In fact, I have never read either Faulkner or James – not in high school English classes, college lit classes, or anytime since.  We read a lot of Shakespeare, Steinbeck, and Dickens in high school.  My oldest son is a senior in high school, and he hasn’t read any Faulkner or James, either!  His lit classes (American Lit sophomore year, British Lit junior year, and World Lit senior year) have encompassed a very diverse group of authors, both modern and classics.  For instance, his American Lit class read Ray Bradbury, Into the Wild by Jon Krakauer, The Great Gatsby by Fitzgerald, The Awakening by Kate Chopin (proclaimed by my son and his friends to be “the worst book ever written!”), The Red Badge of Courage, and The Scarlet Letter (also not a hit with teen boys!).

    Like I said, fascinating topic!

    I also liked Blood, Bones and Butter (on audio) and would love to read that new chapter!

    Great podcast, as always!

    Sue

     

    Great Books for Kids and
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    Book By Book

  • Anonymous

    I went on a “Faulkner kick” two and 1/2 years ago when I was pregnant with twins.  I needed to focus on something other than the discomfort of having twins.  Faulkner was the perfect choice, I really had to focus on the written word, which was good.  Faulkner was not an easy read, but I am glad I stuck with each of the novels I read.  One of my favorites was The Unvanquished.  It grabbed me from the first page.  The Unvanquished predecessors were As I Lay Dying and The Sound and the Fury, which are two of the heavier Faulkner selections, which probably had a great deal to do with why I liked The Unvanquished so much.  Anyway, I did agree very much with the statement that you have to have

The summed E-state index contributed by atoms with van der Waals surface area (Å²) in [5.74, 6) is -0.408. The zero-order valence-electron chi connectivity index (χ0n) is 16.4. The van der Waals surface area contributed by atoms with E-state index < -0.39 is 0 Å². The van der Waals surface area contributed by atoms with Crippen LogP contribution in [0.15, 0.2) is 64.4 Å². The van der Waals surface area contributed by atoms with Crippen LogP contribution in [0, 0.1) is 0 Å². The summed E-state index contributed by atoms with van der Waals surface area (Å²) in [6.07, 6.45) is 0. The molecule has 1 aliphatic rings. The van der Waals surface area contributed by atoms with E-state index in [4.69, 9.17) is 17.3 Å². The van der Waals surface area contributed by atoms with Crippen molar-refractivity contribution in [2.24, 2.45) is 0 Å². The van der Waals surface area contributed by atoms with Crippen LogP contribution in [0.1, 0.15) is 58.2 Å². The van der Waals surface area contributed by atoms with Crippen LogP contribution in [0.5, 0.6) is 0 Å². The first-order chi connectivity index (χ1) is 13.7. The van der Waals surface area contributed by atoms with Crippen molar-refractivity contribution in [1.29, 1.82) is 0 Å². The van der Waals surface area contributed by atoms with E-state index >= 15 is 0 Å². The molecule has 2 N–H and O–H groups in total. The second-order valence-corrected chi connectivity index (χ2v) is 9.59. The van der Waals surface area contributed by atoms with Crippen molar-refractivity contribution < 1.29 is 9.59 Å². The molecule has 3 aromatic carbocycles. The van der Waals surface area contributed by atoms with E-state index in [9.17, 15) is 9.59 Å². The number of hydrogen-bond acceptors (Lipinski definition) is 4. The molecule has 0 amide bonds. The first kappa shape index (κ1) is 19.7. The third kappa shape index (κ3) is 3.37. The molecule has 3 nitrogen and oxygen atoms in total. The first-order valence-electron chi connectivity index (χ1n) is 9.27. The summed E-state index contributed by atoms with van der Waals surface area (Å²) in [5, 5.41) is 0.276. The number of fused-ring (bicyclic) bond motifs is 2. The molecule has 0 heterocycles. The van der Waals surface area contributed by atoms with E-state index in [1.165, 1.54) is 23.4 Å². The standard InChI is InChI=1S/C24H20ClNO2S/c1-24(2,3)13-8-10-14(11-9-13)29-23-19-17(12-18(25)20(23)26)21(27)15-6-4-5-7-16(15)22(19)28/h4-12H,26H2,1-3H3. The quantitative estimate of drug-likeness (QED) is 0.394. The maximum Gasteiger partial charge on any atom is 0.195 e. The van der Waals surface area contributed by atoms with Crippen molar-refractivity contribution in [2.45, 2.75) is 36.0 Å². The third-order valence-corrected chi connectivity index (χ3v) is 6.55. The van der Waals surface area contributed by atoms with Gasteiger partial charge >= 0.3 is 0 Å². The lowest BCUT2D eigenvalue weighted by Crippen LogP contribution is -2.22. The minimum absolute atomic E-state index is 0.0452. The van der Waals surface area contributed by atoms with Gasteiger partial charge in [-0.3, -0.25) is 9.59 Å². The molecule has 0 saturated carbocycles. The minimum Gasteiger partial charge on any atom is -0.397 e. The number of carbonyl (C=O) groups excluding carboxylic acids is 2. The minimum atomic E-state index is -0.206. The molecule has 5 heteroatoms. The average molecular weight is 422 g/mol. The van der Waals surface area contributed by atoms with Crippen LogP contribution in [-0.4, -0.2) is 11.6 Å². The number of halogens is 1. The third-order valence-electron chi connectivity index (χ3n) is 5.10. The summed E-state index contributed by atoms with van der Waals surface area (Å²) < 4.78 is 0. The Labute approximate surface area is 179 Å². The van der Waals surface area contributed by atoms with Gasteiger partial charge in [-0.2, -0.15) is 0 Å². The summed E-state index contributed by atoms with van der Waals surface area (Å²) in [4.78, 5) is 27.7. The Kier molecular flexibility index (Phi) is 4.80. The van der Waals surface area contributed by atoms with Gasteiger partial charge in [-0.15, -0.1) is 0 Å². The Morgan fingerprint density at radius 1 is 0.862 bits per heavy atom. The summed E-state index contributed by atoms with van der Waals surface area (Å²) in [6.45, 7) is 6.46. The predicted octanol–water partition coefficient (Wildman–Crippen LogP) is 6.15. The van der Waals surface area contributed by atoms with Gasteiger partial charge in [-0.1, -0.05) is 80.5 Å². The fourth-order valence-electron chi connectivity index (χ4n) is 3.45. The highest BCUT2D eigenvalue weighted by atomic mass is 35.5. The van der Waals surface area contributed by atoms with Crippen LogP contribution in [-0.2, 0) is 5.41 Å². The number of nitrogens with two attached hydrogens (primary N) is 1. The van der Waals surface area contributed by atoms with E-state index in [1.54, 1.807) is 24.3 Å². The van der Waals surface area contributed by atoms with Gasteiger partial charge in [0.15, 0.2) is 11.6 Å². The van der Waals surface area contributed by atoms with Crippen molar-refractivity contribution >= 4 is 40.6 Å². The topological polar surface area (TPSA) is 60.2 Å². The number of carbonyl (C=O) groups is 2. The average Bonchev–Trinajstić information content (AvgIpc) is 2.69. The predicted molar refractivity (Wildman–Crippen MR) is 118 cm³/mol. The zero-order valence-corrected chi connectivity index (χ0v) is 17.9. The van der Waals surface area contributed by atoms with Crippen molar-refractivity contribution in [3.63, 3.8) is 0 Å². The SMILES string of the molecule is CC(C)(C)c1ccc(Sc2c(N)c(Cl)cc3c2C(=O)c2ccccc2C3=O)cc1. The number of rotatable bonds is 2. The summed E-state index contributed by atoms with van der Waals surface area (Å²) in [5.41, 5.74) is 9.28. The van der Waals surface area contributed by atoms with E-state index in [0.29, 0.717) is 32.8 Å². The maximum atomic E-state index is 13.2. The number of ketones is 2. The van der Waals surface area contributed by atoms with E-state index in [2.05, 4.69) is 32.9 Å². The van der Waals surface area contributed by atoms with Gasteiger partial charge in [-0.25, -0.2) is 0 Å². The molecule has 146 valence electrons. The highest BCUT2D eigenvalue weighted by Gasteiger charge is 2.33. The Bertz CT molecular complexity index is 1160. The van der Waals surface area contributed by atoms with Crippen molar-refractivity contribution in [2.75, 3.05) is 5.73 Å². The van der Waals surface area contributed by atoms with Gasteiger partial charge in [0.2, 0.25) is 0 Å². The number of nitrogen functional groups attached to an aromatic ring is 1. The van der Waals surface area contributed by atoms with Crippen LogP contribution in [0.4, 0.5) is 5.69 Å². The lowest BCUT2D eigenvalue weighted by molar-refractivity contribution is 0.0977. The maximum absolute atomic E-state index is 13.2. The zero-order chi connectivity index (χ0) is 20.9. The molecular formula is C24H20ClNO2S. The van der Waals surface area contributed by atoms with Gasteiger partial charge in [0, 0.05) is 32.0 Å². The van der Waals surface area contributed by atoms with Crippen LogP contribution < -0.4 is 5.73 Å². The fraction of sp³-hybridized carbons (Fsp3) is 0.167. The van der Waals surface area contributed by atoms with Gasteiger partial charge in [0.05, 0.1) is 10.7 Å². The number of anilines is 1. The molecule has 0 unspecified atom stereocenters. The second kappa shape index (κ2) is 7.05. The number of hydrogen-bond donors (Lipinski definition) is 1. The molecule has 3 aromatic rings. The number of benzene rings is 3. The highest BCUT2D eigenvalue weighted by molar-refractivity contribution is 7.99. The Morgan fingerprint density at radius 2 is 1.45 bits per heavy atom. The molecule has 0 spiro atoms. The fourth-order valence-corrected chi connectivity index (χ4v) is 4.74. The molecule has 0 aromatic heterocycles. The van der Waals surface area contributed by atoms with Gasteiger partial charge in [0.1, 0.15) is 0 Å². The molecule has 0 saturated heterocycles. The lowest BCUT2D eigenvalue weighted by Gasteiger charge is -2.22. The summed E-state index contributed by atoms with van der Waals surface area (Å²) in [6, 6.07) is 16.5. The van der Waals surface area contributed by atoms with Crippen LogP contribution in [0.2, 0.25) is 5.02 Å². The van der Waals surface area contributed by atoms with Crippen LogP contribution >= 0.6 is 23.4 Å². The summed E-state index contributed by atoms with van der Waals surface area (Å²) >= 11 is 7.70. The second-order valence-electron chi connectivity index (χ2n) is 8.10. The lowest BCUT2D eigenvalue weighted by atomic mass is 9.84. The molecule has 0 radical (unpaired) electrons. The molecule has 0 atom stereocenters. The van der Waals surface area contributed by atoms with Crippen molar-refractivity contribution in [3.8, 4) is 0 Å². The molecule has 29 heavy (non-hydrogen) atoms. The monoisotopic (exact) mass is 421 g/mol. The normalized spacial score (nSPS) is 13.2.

sticktoitness with Faulkner’s novels.  Love BOTNS wish I could attend Booktopia–maybe when the twins are older…sigh!

  • Anonymous

    I went on a “Faulkner kick” two and 1/2 years ago when I was pregnant with twins.  I needed to focus on something other than the discomfort of having twins.  Faulkner was the perfect choice, I really had to focus on the written word, which was good.  Faulkner was not an easy read, but I am glad I stuck with each of the novels I read.  One of my favorites was The Unvanquished.  It grabbed me from the first page.  The Unvanquished predecessors were As I Lay Dying and The Sound and the Fury, which are two of the heavier Faulkner selections, which probably had a great deal to do with why I liked The Unvanquished so much.  Anyway, I did agree very much with the statement that you have to have “sticktoitness” with Faulkner’s novels.  Love BOTNS wish I could attend Booktopia–maybe when the twins are older…sigh!

  • http://steppingoutofthepage.blogspot.com/ Stepping Out of the Page

    What a great podcast! New here, but loving your blog style. Really interesting content – thanks!

    Stephanie @ Stepping Out of the Page

  • http://harleyinspiration.blogspot.com/ HGKing

    I back when I was in college in the late 60′s I read 3 Faulkner books.  Light in August was my favorite by far.  You have inspired me to go back and re-read one or two.  The only book I have read multiple times has been Crime and Punishment which I have read 4 times at various stages of my life.

  • Lcwilson45

    Thanks for recommending Every Day by the Sun. My husband and I were in the middle of planning a trip to Oxford, MS (as part of our quest to see all 50 states together). We had tried to read some of Faulkner’s novels, but I admit it, neither of us wanted to work that hard. We settled for short stories and then read this wonderful biography. I was actually reading in Oxford, which enriched both my reading and my sightseeing. So thank you for sharing this – it definitely added to our vacation and our understanding of the place Faulkner held in his family and in American letters.